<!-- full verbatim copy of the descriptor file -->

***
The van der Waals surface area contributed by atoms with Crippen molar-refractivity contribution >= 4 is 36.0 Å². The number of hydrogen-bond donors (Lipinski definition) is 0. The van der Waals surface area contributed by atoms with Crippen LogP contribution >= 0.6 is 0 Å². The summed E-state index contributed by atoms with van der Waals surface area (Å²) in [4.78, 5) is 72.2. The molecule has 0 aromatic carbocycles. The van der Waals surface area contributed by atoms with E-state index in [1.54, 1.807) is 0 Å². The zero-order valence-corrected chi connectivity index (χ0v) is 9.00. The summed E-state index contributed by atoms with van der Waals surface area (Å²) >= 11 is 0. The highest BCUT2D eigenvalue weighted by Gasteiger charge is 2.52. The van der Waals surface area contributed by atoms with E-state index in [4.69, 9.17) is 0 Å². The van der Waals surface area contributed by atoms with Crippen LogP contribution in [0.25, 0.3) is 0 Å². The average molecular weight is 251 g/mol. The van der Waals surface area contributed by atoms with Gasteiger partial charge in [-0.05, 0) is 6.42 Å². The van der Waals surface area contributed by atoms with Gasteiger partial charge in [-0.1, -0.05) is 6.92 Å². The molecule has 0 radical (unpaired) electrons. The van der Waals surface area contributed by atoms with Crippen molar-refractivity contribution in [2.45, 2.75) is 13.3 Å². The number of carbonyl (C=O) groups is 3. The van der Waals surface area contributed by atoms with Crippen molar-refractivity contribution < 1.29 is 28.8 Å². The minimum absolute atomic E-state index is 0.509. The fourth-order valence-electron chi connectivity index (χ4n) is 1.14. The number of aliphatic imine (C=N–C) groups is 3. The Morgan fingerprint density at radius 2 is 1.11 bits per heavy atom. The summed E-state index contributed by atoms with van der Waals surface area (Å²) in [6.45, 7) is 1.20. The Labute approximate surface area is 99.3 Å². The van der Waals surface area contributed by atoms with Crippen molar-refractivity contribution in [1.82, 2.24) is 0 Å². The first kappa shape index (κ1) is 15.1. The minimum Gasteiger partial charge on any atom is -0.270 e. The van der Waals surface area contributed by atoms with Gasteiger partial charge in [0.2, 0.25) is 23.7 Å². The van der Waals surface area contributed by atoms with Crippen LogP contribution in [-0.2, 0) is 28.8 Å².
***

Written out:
The van der Waals surface area contributed by atoms with Crippen molar-refractivity contribution >= 4 is 36.0 Å². The number of hydrogen-bond donors (Lipinski definition) is 0. The van der Waals surface area contributed by atoms with Crippen LogP contribution >= 0.6 is 0 Å². The summed E-state index contributed by atoms with van der Waals surface area (Å²) in [4.78, 5) is 72.2. The molecule has 0 aromatic carbocycles. The van der Waals surface area contributed by atoms with E-state index in [1.54, 1.807) is 0 Å². The zero-order valence-corrected chi connectivity index (χ0v) is 9.00. The summed E-state index contributed by atoms with van der Waals surface area (Å²) >= 11 is 0. The highest BCUT2D eigenvalue weighted by Gasteiger charge is 2.52. The van der Waals surface area contributed by atoms with E-state index in [4.69, 9.17) is 0 Å². The van der Waals surface area contributed by atoms with Crippen LogP contribution in [0.25, 0.3) is 0 Å². The average molecular weight is 251 g/mol. The van der Waals surface area contributed by atoms with Gasteiger partial charge in [-0.05, 0) is 6.42 Å². The van der Waals surface area contributed by atoms with Gasteiger partial charge in [-0.1, -0.05) is 6.92 Å². The molecule has 0 radical (unpaired) electrons. The van der Waals surface area contributed by atoms with Crippen molar-refractivity contribution in [2.45, 2.75) is 13.3 Å². The number of carbonyl (C=O) groups is 3. The van der Waals surface area contributed by atoms with Crippen molar-refractivity contribution < 1.29 is 28.8 Å². The minimum absolute atomic E-state index is 0.509. The fourth-order valence-electron chi connectivity index (χ4n) is 1.14. The number of aliphatic imine (C=N–C) groups is 3. The Morgan fingerprint density at radius 2 is 1.11 bits per heavy atom. The summed E-state index contributed by atoms with van der Waals surface area (Å²) in [6.45, 7) is 1.20. The Labute approximate surface area is 99.3 Å². The van der Waals surface area contributed by atoms with Crippen molar-refractivity contribution in [1.82, 2.24) is 0 Å². The first kappa shape index (κ1) is 15.1. The minimum Gasteiger partial charge on any atom is -0.270 e. The van der Waals surface area contributed by atoms with Gasteiger partial charge in [0.2, 0.25) is 23.7 Å². The van der Waals surface area contributed by atoms with Crippen LogP contribution in [-0.2, 0) is 28.8 Å².